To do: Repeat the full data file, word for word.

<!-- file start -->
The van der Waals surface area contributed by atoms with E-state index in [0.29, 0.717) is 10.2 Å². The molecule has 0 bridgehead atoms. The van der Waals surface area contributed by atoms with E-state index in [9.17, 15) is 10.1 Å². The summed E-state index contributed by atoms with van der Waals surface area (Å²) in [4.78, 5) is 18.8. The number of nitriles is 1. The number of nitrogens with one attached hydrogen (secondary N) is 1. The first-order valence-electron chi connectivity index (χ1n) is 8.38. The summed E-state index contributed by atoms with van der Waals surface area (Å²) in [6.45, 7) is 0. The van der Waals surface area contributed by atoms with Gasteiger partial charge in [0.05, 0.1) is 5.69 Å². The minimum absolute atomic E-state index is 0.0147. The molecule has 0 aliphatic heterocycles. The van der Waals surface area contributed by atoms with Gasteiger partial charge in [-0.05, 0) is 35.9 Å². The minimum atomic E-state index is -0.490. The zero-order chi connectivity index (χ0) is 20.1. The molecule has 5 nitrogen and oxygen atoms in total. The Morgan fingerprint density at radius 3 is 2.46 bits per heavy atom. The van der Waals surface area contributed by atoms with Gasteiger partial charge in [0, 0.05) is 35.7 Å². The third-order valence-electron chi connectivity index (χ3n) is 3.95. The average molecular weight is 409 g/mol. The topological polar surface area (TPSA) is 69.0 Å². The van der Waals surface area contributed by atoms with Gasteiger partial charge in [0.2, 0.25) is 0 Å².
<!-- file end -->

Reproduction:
The van der Waals surface area contributed by atoms with E-state index in [0.29, 0.717) is 10.2 Å². The molecule has 0 bridgehead atoms. The van der Waals surface area contributed by atoms with E-state index in [9.17, 15) is 10.1 Å². The summed E-state index contributed by atoms with van der Waals surface area (Å²) in [4.78, 5) is 18.8. The number of nitriles is 1. The number of nitrogens with one attached hydrogen (secondary N) is 1. The first-order valence-electron chi connectivity index (χ1n) is 8.38. The summed E-state index contributed by atoms with van der Waals surface area (Å²) in [6.45, 7) is 0. The van der Waals surface area contributed by atoms with Gasteiger partial charge in [0.05, 0.1) is 5.69 Å². The minimum absolute atomic E-state index is 0.0147. The molecule has 0 aliphatic heterocycles. The van der Waals surface area contributed by atoms with Gasteiger partial charge in [-0.05, 0) is 35.9 Å². The minimum atomic E-state index is -0.490. The zero-order chi connectivity index (χ0) is 20.1. The molecule has 5 nitrogen and oxygen atoms in total. The Morgan fingerprint density at radius 3 is 2.46 bits per heavy atom. The van der Waals surface area contributed by atoms with Gasteiger partial charge in [0, 0.05) is 35.7 Å². The third-order valence-electron chi connectivity index (χ3n) is 3.95. The average molecular weight is 409 g/mol. The topological polar surface area (TPSA) is 69.0 Å². The van der Waals surface area contributed by atoms with Gasteiger partial charge in [0.2, 0.25) is 0 Å².